Friday, 30 November 2012

Seek what they sought

We can be Heros

One of the quotes that I find myself falling back on the most, comes from the Japanese poet Matsuo Basho, "Seek not to follow in the footsteps of great men of old; seek what they sought."

I see this as a warning against Hero worshipping, but also the removal of limits. I'm a huge fan of Leibniz, but I'm well aware that at times he complained like a small boy with a skinned knee.

So lets think of some heros. How do we telegraph our heros to the world, (other than name-dropping in a blog)? The first two methods that I can think of are posters and necklaces. The classic student poster of Ernesto "Che" Guevara or Albert Einstein.

So my question is: "Which poster would your hero have on their wall?"
(This produces an interesting recursive question - at which level do we stop?)


I have been told that both Jean-Paul Sartre and Nelson Mandela were fans of Che, but who would Che have on his wall? Karl Marx? Vladimir Lenin?

Albert Einstein had pictures of both Faraday and Maxwell, (and some other puffed up Englishman.)


Why do we have heros? What do they do for us? To some, I imagine, they embody rules for life.  

Another way to silently tell the world of your hero(s) is a necklaces. One that distinguish the wearer as the member of a religion, (sometimes quite subtly, but mostly brazenly.) Most religions have a list of rules and one of the most popular so far has been The Ten Commandments.  The 10 commandments are a complicated issue of their own, but they are not the first time that a group, or individual has tried to numerate the rules for life. Remembering which is which is hard so here is my simple over-view:

The 10 commandments

- splits into two sections: the rules about god and the rules about man, (obviously god comes first.)

To god

1. I am the Lord your God
2. You shall have no other gods before me, (how about after?)
3. You shall not make for yourself a carved image, for I am a jealous God
3b. If you keep these commandments God will love you
4. You shall not take the name of God in vain
5. Remember the Sabbath day, to keep it holy - 6 days work before the Sabbath

To man

6. Honour your father and your mother
7. You shall not murder
8. You shall not commit adultery
9. You shall not steal
10. You shall not bear false witness
11. You shall not covet your neighbour's wife


Putting aside the obvious mathematical error, if you are an agnostic or atheist you are already down to just six rules. Murder can be euphemistically referred to as, "taking away life", so the seventh is a special case of the ninth, and your parents are part of humanity, (and you might not know which part). Along that line the tenth is theft of the truth. Coveting is a precursor to theft, (why would you take something that you don't want?) so we can distil these rules down to:
  • Be respectful
  • Don't even want what isn't yours, let alone take it

Theft and respect are external things, but wanting something is internal. So we end up with two rules. One governing external behaviour and the other internal behaviour. So once again the Daoists seem to have got there first.

Yin-Yang

Tuesday, 13 November 2012

Next Olympic Sport

Having watched Idea Channel "Are the Olympics A Model for Creating Geniuses?" I wondered if we could address one daily chore. To explain this a little further I have to explain computer code optimisation.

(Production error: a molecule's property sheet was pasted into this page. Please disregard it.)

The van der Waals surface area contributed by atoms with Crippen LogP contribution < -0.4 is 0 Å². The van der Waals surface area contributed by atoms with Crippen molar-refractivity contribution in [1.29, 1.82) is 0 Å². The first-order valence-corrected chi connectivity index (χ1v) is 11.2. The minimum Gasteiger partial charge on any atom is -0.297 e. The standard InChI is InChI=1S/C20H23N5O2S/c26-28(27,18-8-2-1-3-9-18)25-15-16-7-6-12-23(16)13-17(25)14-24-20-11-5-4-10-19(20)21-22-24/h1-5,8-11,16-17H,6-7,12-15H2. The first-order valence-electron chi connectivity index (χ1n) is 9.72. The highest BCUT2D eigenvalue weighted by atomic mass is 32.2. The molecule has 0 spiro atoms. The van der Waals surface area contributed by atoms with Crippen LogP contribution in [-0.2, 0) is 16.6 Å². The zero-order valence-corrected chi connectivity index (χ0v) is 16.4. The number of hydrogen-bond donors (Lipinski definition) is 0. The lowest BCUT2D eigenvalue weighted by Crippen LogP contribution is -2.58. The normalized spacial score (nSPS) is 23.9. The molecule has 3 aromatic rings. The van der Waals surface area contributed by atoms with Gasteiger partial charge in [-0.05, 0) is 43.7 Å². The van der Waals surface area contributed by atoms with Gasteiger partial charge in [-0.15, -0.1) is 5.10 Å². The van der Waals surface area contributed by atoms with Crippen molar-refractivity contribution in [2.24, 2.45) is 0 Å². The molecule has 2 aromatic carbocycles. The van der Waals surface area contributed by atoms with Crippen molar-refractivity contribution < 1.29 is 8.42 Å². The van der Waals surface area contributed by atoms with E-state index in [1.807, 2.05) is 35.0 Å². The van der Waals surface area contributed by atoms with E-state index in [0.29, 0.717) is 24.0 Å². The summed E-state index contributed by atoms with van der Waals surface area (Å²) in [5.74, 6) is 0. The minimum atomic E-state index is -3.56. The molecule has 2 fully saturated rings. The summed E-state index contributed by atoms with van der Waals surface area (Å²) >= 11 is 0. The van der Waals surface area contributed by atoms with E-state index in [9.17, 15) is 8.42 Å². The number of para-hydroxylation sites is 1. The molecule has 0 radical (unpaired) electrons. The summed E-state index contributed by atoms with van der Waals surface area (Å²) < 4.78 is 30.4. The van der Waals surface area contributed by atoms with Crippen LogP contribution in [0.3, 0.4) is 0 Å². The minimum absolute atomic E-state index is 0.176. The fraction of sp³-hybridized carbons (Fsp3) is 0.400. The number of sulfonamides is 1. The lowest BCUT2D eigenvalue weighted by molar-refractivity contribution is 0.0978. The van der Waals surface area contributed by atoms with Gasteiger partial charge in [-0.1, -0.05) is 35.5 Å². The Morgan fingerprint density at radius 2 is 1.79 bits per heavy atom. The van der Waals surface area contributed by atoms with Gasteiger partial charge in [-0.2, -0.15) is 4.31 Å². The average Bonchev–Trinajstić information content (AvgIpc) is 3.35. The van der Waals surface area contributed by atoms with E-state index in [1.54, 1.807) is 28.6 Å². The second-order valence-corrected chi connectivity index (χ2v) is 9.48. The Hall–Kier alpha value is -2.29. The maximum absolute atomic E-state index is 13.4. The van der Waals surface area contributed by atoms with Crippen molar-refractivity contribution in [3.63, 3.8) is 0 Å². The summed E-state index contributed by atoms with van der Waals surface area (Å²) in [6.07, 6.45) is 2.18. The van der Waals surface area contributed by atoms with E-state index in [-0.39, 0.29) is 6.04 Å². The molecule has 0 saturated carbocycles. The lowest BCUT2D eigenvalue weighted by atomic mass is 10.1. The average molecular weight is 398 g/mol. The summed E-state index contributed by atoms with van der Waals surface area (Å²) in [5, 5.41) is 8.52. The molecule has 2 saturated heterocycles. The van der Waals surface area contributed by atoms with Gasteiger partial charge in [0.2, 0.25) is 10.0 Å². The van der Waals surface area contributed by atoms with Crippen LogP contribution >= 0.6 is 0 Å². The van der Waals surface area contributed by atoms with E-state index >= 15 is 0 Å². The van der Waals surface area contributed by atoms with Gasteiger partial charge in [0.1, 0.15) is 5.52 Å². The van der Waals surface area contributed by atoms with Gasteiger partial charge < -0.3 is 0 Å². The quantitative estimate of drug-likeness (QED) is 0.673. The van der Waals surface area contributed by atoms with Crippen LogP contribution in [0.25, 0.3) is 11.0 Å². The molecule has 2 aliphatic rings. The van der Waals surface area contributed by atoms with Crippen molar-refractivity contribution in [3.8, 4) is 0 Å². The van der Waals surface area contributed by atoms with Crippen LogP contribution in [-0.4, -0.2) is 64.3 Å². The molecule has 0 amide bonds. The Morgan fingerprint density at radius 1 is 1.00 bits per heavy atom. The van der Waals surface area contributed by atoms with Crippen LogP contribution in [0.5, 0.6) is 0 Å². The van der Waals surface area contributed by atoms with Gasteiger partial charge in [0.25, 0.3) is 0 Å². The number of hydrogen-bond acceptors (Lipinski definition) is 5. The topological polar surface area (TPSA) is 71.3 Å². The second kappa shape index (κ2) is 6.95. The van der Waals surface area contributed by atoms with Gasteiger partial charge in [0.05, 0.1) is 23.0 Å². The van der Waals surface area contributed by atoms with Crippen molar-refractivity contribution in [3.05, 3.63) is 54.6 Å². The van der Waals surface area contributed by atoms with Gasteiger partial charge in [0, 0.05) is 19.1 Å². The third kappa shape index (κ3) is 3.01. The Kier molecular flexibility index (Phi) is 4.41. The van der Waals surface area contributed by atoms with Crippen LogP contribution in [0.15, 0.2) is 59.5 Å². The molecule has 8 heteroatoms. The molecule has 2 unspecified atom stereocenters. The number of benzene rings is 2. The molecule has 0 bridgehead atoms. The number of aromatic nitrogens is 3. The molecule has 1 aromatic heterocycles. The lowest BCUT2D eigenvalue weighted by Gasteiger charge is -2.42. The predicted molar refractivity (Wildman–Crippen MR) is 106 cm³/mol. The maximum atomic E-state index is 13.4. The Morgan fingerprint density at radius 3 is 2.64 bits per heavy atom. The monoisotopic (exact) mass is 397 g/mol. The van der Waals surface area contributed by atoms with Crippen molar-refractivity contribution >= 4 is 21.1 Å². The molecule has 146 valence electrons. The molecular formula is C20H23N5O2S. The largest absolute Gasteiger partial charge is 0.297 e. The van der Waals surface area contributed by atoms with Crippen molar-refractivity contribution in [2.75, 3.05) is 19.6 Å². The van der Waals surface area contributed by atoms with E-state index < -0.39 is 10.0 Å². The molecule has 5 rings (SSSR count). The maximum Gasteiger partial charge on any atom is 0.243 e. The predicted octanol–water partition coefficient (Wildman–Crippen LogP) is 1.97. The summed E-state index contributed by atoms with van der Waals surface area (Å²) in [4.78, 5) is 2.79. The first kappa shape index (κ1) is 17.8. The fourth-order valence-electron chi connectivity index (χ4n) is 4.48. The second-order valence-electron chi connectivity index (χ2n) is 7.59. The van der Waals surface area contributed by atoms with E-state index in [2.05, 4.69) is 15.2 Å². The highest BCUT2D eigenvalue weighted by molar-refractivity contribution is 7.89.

Imagine that you have a program that does just two things. Firstly it adds 1 (one) and then it prints.

If the adding is easy for the computer and the printing is proportionally hard, (takes 10 times as much work) then if you can find a better way to print that halves the effort, then your program goes from 1+10 to 1+5. You sit back and feel good. But this isn't the whole story. The program actually loops through the addition 100 times and then prints. So really the effort is 100+10, and with your optimisation it is 100+5. If I can find a way to half the effort of addition then with the original code I get to 50+10.

So what are the things that we do often that require energy? As an aside, I was looking at the stats for this blog and was surprised to see that more people read one entry then any other entry!

Washing up. Electric dishwashers use far more electricity than me. ( I run on food, but I'm going to eat anyway.) It might be possible for the electric dishwasher to use less water, but this is where the Olympics comes in.

Imagine, if you will, a large podium with two people. Above them is a huge transparent tank of water. Below that, (but still above the contestants) is a water heater. Between then is a solid partition and two kitchen sinks. (The contestants can bring their own sink.) They will be judged on the volume of liquid soap that they use, (less is better) and the volume of water that they use, (which will be collected in the grey-tanks below, (that way the audience can watch the tanks under he podium fill up.

The competition will be timed and there will be deductions for chips and breakages and grease spots.

There are competitions where computers play each other at chess - why not have electic dishwashers go head-to-head, or better yet - against a human.

As this becomes competitive efficiencies will be found. As the speed reaches a asymptote we can abandon it for some other task. I'm sure that the cup-stackers and speed-cubers will be able to help coach these sorts of sports.

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